Q: Dear Sir /Madam, My father is stage 4 cancer, he has a mass of 6cm in the stomach, metastases 6-7 masses in liver, and some other parts. we were told that it was too late for chemothreapy and / or for operation. So while we are searching for alternatives, we found out DCA and wanted to try as our last chance. He is given very little short time. we already ordered the drug and would like to start using it as soon as possible but we have one important question: our father has aproblem with his kidneys as they are half functioning, this is one of the key reasons they would not apply chemothreapy to him since it can result to kidney failure on top of the cancer and spend his last days going to dialysis, so regarding using DCA is there any side effect concerning kidneys, would it result in kidney failure, what dosage should we use as he is at the last stage? Kurtulus.
A: Dear Kurtulus,
thank you for your question. We can confirm that DCA is safe to use with kidney failure. The main metabolism occurs in the liver and 99% of the drug metabolites are excreted through feces. We know patients that had severe chronic kidney disease and creatinine levels of 300-400 μmol/l (3.39-4.52 mg/dL) and have taken DCA without any problems.
Regarding the question about renal toxicity. We haven’t found scientific evidence that DCA could damage the kidneys:
”The drug does not alter renal concentrating ability or amino acid excretion. It slightly increases urinary lactate and pyruvate excretion, probably by inhibiting the specific tubular reabsorption of these anions.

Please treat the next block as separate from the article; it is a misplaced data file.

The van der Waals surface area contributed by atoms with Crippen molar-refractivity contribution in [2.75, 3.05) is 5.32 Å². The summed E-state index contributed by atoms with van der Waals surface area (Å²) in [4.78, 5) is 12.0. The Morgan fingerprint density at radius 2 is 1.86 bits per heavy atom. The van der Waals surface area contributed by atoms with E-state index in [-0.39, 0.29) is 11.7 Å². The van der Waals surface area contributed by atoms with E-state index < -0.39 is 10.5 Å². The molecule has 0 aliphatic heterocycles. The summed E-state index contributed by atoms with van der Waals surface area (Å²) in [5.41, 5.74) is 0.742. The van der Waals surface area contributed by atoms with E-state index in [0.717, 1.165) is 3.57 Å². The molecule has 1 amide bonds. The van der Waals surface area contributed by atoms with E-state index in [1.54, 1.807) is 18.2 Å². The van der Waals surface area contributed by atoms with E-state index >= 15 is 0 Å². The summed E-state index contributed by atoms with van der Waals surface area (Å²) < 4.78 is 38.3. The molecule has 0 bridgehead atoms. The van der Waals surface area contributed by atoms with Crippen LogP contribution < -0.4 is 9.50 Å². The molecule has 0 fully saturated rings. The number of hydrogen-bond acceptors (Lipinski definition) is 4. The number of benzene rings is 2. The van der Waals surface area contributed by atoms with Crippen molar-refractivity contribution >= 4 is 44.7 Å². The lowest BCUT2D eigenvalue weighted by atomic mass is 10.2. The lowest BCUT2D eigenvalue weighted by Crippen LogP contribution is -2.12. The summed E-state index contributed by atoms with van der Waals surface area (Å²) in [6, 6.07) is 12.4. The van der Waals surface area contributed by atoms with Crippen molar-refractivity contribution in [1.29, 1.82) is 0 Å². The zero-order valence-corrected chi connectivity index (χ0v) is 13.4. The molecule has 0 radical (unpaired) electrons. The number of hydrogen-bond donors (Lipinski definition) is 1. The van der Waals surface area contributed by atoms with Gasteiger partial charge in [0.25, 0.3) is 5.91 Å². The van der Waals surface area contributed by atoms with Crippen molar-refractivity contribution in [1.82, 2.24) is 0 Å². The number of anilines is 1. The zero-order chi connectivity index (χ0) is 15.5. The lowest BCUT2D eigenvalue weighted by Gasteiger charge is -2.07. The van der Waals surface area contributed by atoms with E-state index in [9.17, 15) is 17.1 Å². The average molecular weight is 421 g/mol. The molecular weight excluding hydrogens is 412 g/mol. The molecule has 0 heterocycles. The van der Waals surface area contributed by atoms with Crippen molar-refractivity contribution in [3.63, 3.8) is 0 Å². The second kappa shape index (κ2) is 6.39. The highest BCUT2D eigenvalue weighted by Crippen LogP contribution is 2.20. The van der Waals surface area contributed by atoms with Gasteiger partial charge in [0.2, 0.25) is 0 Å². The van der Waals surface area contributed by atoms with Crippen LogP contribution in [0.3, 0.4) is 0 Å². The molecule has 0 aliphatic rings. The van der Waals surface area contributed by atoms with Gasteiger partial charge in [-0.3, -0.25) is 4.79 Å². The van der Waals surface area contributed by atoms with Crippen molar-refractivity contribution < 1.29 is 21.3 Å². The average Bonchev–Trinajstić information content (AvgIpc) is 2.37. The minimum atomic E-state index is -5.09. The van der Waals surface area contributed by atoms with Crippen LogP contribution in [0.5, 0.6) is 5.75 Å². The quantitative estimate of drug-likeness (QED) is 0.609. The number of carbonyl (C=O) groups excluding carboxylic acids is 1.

Of note, in the phase Ib clinical trial for GBM, the researchers have observed no other toxicity from DCA, including abnormalities in cardiac function, renal function, or liver tests.”
This means that there is no available evidence of Sodium dichloroacetate damaging the kidneys. In fact, there is one in vivo research which states that DCA pretreatment could even help protect the renal function from some chemotherapy toxicity when used in together (Dichloroacetate Prevents Cisplatin-Induced Nephrotoxicity without Compromising Cisplatin Anticancer Properties).
*Important! This doesn’t apply if the patient has Polycystic kidney disease. One should avoid DCA when suffering from this condition as DCA could in theory aggravate the condition.
Regarding the question about dosing in such a situation. Your best option would be:
•take 50 mg/kg I/V DCA injections. If intravenous DCA is not available, then take Sodium dichloroacetate by mouth,
•take 12,5 mg/kg DCA powder for 14 days, make a 7 day break. If the patient tolerates the medication well without side effects, you can continue slowly try increasing the dosage to 20 mg/kg and 25 mg/kg after a while.
Don’t forget to take breaks (administrate DCA on 14 days on, 7 days off schedule), neuroprotective supplements and don’t forget that DCA shouldn’t be if severe liver failure is present.